・NetWare/IP server list - the list of NetWare TCP/IP servers (i.e., the NetWare servers' IP names). Enhanced NetWare Integration uses this list to find out where the TCP/IP NetWare servers are on the network. (This is the only place you need to enter NetWare servers' TCP/IP names.) After identifying the NetWare servers from this list, Enhanced NetWare Integration internally stores information about the servers by their NetWare server names and present and previous TCP/IP and IPX addresses.

・NDS tree list - this list specifies default NDS tree information used by Enhanced NetWare Integration to enroll AS/400 user profiles in the NDS tree. Each entry in the list contains an NDS tree name and a list of default attributes associated with that tree. If there are no entries in the list, Enhanced NetWare Integration will enroll no AS/400 profiles in the network.

・NetWare 3.12 server list - lets you specify a list of default NetWare 3.12 servers for user enrollment.

Configuring TCP/IP NetWare Servers

Your next step is to install the Enhanced NetWare Integration NLM on each server in the network that's managed from the AS/400 (i.e., each server in the NDS tree and each NetWare 3.12 server). Remote management from the AS/400 is an optional feature - you need not use it if you already administer your NetWare servers using native NetWare administration tools. The Enhanced NetWare Integration NLM is shipped with the Enhanced Integration product, but the latest version of the NLM is also available on IBM's Enhanced Integration Web site, The site provides detailed instructions for installing the NLM.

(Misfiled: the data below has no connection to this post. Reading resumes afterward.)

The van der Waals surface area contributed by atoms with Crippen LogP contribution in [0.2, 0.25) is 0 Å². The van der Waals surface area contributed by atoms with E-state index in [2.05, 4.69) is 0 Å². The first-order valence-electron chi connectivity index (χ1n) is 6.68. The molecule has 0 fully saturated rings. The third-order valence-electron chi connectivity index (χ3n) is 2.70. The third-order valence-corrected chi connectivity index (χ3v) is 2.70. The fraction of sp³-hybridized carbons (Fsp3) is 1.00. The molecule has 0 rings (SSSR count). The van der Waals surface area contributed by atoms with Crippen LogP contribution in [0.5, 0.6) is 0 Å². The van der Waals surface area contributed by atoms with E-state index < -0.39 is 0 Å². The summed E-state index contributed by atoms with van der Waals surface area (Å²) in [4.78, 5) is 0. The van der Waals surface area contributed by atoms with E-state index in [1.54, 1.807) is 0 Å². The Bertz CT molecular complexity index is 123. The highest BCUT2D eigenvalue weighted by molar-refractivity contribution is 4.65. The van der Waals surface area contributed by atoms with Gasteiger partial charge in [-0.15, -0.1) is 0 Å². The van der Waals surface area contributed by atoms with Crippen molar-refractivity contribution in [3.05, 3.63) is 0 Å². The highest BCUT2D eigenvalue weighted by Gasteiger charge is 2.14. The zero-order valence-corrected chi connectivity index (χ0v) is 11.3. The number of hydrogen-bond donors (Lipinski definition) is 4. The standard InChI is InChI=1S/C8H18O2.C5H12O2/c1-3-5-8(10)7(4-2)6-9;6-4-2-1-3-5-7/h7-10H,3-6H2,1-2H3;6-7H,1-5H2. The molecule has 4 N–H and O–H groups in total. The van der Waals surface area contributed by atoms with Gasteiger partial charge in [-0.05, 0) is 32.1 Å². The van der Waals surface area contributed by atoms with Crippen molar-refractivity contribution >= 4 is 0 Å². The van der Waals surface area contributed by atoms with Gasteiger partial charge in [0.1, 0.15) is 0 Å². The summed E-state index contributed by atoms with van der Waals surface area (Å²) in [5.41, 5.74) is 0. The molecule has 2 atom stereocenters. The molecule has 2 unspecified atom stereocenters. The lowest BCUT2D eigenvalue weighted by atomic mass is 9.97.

There are two different Enhanced NetWare Integration NLMs: one for NetWare 3.12 and one for NetWare 4.x and 5.0. When you install an NLM, you must choose the network protocol your servers will use - IPX or TCP/IP.

To install the Enhanced NetWare Integration NLM, you use the standard NetWare console LOAD command to load the appropriate version of the NLM. For NetWare 4.x or NetWare 5.0, use the LOAD command with AS4NW410; for NetWare 3.12, use LOAD with AS4NW312. The following sample command loads the NLM on a NetWare 5.0 server:


The LOAD command is followed by the complete path of the NLM, AS4NW410, which resides in directory SYS:/AS4NW. Following the path are keywords that represent different options. In the above example, the /TCP keyword sets the communications protocol to TCP/IP and the /MAXCNN keyword sets the maximum number of allowed connections to 10. The V4R3 Enhanced NetWare Integration product supports the following LOAD keywords:

・i> /TCP, which specifies the use of TCP/IP rather than IPX. You can specify a port number with /TCP=n, where n is the port number (this is the same value you entered for the CHGNWSA command's NetWare TCP/IP port parameter in Figure 1a).

・i> /MAXCNN, the maximum number of concurrent connections (1 to 100, the default is 50) from AS/400s to a server.

・i> /CLSALLIDL, which closes connections with open files that have been idle for the amount of time specified when the connection was started. NetWare uses a default value of 15 minutes for connections, or you can set this value with the STRNTWCNN (Start NetWare Connection) command's CNNIDLTIME parameter. If this parameter is not specified, the system closes only connections with no associated open files when the specified CNNIDLTIME value has passed.